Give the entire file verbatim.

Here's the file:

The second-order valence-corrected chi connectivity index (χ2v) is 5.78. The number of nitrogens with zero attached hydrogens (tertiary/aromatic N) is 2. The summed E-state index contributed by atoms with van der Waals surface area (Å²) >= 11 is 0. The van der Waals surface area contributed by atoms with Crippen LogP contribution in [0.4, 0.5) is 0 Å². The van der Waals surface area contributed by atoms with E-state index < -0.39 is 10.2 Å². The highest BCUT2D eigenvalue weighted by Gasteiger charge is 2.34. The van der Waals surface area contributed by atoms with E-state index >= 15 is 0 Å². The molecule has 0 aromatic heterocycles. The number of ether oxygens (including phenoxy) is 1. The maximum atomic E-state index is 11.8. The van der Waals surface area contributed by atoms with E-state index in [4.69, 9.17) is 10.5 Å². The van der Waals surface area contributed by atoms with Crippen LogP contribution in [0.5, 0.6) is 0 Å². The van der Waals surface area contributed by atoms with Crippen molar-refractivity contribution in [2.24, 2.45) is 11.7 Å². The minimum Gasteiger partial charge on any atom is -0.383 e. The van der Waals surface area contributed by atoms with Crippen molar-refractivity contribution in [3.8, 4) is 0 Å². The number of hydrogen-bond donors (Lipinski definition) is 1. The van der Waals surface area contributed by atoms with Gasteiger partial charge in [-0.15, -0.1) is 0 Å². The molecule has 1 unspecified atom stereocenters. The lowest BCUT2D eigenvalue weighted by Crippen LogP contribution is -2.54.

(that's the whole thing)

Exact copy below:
The second-order valence-corrected chi connectivity index (χ2v) is 5.78. The number of nitrogens with zero attached hydrogens (tertiary/aromatic N) is 2. The summed E-state index contributed by atoms with van der Waals surface area (Å²) >= 11 is 0. The van der Waals surface area contributed by atoms with Crippen LogP contribution in [0.4, 0.5) is 0 Å². The van der Waals surface area contributed by atoms with E-state index < -0.39 is 10.2 Å². The highest BCUT2D eigenvalue weighted by Gasteiger charge is 2.34. The van der Waals surface area contributed by atoms with E-state index >= 15 is 0 Å². The molecule has 0 aromatic heterocycles. The number of ether oxygens (including phenoxy) is 1. The maximum atomic E-state index is 11.8. The van der Waals surface area contributed by atoms with E-state index in [4.69, 9.17) is 10.5 Å². The van der Waals surface area contributed by atoms with Crippen LogP contribution in [0.5, 0.6) is 0 Å². The van der Waals surface area contributed by atoms with Crippen molar-refractivity contribution in [2.24, 2.45) is 11.7 Å². The minimum Gasteiger partial charge on any atom is -0.383 e. The van der Waals surface area contributed by atoms with Crippen molar-refractivity contribution in [3.8, 4) is 0 Å². The number of hydrogen-bond donors (Lipinski definition) is 1. The van der Waals surface area contributed by atoms with Gasteiger partial charge in [-0.15, -0.1) is 0 Å². The molecule has 1 unspecified atom stereocenters. The lowest BCUT2D eigenvalue weighted by Crippen LogP contribution is -2.54.